Truth, Metaphor, and Representation: Thomistic Reflections
University of Notre Dame
Associate Professor of Philosophy
In contemporary discussions of truths and truth, both culturally and more narrowly philosophical, it is commonly thought that the introduction of images, metaphors, and representations raises a difficulty for characterizing as true what we assert about reality. Most often this difficulty is expressed as calling into question the “literal truth” of the statement. One can extend this worry to scientific discourse insofar as a particular theory goes beyond a formal mathematical structure of statements to employ various kinds of models. Once one gets past the purely formal mathematical features of the theories involved and to their interpretation in a particular domain, one is faced with the question of “literal” truth. The picture that animates this worry seems to be one of statements standing in relation to abstract truths, whatever one might think of the ontology of abstract truths, which truths stand in some relation to reality as such. The use of metaphor, image, and representation in the statements calls into question the relationship of the statements to the truths so conceived, such that one says of them that they are not “literally true.” However, one might ask in what other sense they might be said to be true. Or are we to say that they are literally false, with the result that any statement or set of statements that employ images, metaphors, or representations must be conceived of as literally false, such as, for example, “the poetry of Goethe displays extraordinary depth of feeling,” “Debussy’s Prelude to the Afternoon of a Faun is widely credited with having given birth to modern music.” “Einstein’s general theory of relativity has immense implications for our ordinary conceptions of space and time, particularly the reality of black holes,” and “if the function f(x)=2*x+c is associated with set of ordered pairs of points on a plane it is equivalent to a line of slope 2.” All of these statements appear then to be “literally” false. Perhaps then they are true in some other sense, a “spiritual sense?” An alternative to this way of thinking of the literal truth of statements can be seen in the Thomistic understanding of true statements as the expression of an achievement of the mind in relation to reality, not as standing in a relation to abstracta conceived as “truths.” The goal of this presentation is to sketch that alternative account of truth, a crucial feature of which is that in order to have truth the mind must “possess some feature of its own” in order to be true to reality. The suggestion will be that in its simplest form that “feature of its own” is precisely its representational character expressed in judgment, such that literal truth requires representation and is not undermined by it, representation that often includes the use of images, metaphors, and analogies. There may be “spiritual truths.” But typically our ordinary claims about the world as well as our most complicated scientific theories are not among them. Typically, the latter or quite literally true if true at all.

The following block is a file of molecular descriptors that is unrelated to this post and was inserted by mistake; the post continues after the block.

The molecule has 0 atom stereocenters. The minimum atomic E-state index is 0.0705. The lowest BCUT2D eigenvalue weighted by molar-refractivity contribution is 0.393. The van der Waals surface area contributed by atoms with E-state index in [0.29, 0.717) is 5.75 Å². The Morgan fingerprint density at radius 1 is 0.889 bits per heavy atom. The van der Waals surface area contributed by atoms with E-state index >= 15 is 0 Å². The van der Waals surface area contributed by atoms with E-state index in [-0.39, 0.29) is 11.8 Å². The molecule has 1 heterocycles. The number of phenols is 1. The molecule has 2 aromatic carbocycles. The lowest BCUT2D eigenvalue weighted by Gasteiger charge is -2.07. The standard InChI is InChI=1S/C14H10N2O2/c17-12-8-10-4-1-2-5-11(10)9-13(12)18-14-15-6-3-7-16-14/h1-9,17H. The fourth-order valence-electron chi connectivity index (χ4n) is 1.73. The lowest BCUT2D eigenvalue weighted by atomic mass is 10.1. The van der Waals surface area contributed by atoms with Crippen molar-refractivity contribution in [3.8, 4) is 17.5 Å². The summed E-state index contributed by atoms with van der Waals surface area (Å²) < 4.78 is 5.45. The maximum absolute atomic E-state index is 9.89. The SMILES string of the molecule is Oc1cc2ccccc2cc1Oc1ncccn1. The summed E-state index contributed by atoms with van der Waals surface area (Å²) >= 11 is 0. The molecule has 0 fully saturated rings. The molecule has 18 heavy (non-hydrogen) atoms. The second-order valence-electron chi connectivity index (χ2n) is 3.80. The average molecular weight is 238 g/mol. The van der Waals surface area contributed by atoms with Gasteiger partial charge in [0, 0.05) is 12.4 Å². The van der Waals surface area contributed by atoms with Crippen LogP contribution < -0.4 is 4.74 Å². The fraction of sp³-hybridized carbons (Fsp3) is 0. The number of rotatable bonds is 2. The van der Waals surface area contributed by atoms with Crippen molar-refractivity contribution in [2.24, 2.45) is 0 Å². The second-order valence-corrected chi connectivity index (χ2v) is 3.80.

John O’Callaghan is an Associate Professor of Philosophy at the University of Notre Dame. He earned a BS in Physics from St. Norbert College and an MS in Mathematics from Notre Dame before going on to earn a Doctorate in Philosophy there in 1996. He has been a prolific author with numerous articles and edited volumes on Thomistic Philosophy, and Medieval Philosophy in general, with a particular interest in Metaphysics and Ethics. He is a past president of the American Catholic Philosophical Association, a permanent member of the Pontifical Academy of St. Thomas Aquinas, and the Director of the Jacques Maritain Center at the University of Notre Dame.